Most mathematical textbooks start a subject by going backwards, historically. They will define the terms that were invented to solve a problem in their polished form and then use these definitions and structures to solve a problem towards the end of the book, if at all. This is conceptually clear but often obscures motivation.

One glaring example of this is Galois theory. The original solution of the problem progressed through steps that barely resemble the final product. While some motivation is given, I have not found any book that goes through the historical steps that led to galois theory.

I would like any articles or books that motivate subjects through their historical roots/problems. I think what I am really asking for is a book/article that focuses on problems used to generate theory rather than the construction of a general theory that is later used to solve problems. For instance, I would like a book/article that explains what Lame's approach to fermat's last theorem was and how it failed and led to ideals.

I am particularly interested in books that focus on algebraic number theory, but other fields are very welcome too.

Edit: Thanks for the comment, I forgot to mention that it is crossposted here


closed as off-topic by Andrés E. Caicedo, Daniel Loughran, Andy Putman, Stefan Kohl, paul garrett Sep 9 '14 at 15:36

This question appears to be off-topic. The users who voted to close gave this specific reason:

  • "This question does not appear to be about research level mathematics within the scope defined in the help center." – Andrés E. Caicedo, Daniel Loughran, Andy Putman, Stefan Kohl, paul garrett
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    $\begingroup$ Crossposted at MSE. Already has two answers there. $\endgroup$ – Andrés E. Caicedo Sep 9 '14 at 14:31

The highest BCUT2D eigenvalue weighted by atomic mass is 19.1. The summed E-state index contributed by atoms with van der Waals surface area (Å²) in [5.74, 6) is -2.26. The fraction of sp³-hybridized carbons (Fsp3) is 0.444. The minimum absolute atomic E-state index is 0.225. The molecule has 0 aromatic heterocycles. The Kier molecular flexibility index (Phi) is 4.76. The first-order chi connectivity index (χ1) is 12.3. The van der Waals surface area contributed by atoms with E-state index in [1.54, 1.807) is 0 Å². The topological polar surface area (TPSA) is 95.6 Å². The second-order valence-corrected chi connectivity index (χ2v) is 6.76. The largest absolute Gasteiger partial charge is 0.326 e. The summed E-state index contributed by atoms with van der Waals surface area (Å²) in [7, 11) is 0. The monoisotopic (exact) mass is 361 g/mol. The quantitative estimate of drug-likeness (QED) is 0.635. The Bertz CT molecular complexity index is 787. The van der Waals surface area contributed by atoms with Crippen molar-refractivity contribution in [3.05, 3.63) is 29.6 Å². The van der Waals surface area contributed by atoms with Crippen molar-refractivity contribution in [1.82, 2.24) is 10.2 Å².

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    $\begingroup$ I found the books H.M. Edward:"Fermat's Last Theorem", Cox: "Primes of the Form x²+ny²" and Cohn: "Introduction to the construction of Class Fields" very nice and good. $\endgroup$ – Thomas Riepe Sep 9 '14 at 14:37
  • $\begingroup$ I disagree with those who closed the question. I second for the Edwards book. Books like this are rare and useful, and certainly relevant to those doing "research mathematics". $\endgroup$ – Alexandre Eremenko Sep 10 '14 at 2:57
  • $\begingroup$ I feel that a split of "Questions" into strictly mathematical, and the other more general, educational, philosophical (:-), etc., is long overdue. Perhaps we could have the less strictly mathematical q's in meta, together with entertainment like anecdotes, trivia, mathematical news, even history, etc. $\endgroup$ – Włodzimierz Holsztyński Sep 10 '14 at 6:38
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    $\begingroup$ On my point of view history of mathematics is a part of mathematics, and it does not have to be separated. Same applies to the questions about math literature (of graduate+ level). What is wrong with placing such questions here ? $\endgroup$ – Alexandre Eremenko Sep 10 '14 at 17:55